One of the people in Hamill’s life that also plays a big role in the film is his former RIT wrestling coach, Ron Gross (played by Joseph McKelheer). Gross recruited Hamill out of high school and still maintains a good relationship with the former wrestler. He said that when he met him, he knew Hamill was more than an average Division III wrestler. Gross reached out to him anyway, in case things didn’t work out at his current school, Division I Purdue University. They didn’t: Hamill struggled with his classes and was even encouraged by his wrestling coach to switch into a different, easier major. Hamill’s mother subsequently contacted Gross looking for an opportunity for Hamill to continue studying Electrical Engineering while still wrestling at RIT.

Speaking over the phone, Gross explained that the relationship he had with Hamill was in some ways like his grandfather’s. “I think what Hamill wanted from me is kind of how his grandfather is portrayed in the movie. His grandpa had this tough love about him and I think that’s what I offered to Matt. People tended to treat him special because of his disability,” said Gross.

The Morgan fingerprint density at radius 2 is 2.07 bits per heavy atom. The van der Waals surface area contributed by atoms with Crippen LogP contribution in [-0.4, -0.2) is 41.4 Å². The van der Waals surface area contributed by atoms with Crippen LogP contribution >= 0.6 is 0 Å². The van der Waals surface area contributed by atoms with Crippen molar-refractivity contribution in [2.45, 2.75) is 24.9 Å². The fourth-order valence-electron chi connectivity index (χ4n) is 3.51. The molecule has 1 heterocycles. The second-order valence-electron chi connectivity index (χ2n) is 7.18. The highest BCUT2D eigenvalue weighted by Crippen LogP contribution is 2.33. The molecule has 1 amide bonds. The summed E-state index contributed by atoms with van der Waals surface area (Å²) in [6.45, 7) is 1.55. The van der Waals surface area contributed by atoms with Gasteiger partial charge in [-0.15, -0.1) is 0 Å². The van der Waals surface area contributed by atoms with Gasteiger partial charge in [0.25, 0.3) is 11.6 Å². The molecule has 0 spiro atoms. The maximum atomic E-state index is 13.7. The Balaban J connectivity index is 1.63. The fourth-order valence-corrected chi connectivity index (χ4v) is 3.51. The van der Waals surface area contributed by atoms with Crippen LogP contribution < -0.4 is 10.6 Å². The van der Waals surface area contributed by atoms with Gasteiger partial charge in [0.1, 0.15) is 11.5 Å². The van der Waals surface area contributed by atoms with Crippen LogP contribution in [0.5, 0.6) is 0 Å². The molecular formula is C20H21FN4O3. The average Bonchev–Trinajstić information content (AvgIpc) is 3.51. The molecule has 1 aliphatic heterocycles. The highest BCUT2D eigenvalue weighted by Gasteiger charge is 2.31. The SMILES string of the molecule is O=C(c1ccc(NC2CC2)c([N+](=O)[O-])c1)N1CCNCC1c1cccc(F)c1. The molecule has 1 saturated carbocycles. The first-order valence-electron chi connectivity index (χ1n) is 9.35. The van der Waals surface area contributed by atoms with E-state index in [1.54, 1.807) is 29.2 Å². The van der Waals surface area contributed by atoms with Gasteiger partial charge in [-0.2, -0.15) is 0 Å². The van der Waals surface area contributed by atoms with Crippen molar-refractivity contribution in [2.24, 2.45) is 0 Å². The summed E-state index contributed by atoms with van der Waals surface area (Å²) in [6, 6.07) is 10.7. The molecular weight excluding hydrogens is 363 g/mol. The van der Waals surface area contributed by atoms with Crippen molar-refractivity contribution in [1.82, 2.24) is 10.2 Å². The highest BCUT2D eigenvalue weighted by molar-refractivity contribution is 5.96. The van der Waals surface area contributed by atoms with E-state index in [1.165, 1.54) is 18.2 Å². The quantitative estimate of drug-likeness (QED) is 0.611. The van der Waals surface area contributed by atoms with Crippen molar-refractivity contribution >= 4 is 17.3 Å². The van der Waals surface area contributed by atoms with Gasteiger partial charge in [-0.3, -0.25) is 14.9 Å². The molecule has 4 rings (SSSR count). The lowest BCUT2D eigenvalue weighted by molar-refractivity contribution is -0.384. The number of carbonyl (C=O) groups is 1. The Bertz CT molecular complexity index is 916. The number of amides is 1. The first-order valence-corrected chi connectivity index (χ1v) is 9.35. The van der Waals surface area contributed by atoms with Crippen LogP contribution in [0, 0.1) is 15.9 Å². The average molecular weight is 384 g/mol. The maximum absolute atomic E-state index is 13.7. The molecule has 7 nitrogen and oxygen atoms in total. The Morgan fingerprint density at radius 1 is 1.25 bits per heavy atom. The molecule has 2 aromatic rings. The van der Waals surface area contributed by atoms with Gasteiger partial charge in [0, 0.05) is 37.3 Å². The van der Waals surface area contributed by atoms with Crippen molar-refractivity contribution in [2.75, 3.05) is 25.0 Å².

With this tough love from his grandfather and his coach, arguably two of the most influential characters in his life, Hamill learned to keep a good head on his shoulders. Gross continued, “I’d really hold him accountable to the highest standards and he really responded well to that. He doesn’t like or want to be coddled; he respects authority and the people that hold him accountable.”

Hamill has since retired from fighting, officially announcing his plans August of this year. According to Kostbar, Hamill has been enjoying life since retiring from fighting in the UFC. Keeping busy at the gym, Hamill has been training and coaching many up-and-coming fighters and wrestlers. He’s also opened a sports bar in Utica called The Cage, which opened October 29.

Kostbar added that Hamill hasn’t ruled out the possibility of coming back, but was quick to note the injuries he suffered in his wrestling career. “A lot of people aren’t aware that he got kind of nicked up and injured in some of his fights and he wanted to give his body a rest, get some surgeries and maybe come back if his body felt good enough for it,” he said.

Gross, who left RIT’s wrestling program in 1998 after four seasons as head coach, has returned to the wrestling staff as an associate head coach for the 2011 season. He had Hamill come to one of the RIT wrestling practices, and he talked with him about the possibility of coming back. “We talked about it, I think we might see him in the octagon again. He fell in love with the sport after collegiate wrestling. I think he wants to do it if his body will allow him.”

Deaf. Defiant. Determined. More than just the movie tagline, these are the qualities that everyone who talks about Matt Hamill express about him. Hamill showed the Deaf and hearing worlds what he could achieve, and set the bar high. He was not only a champion; he was someone who overcame his struggles and set an example for others. He’s a fighter, a family man, and a firm believer that deaf people can do anything.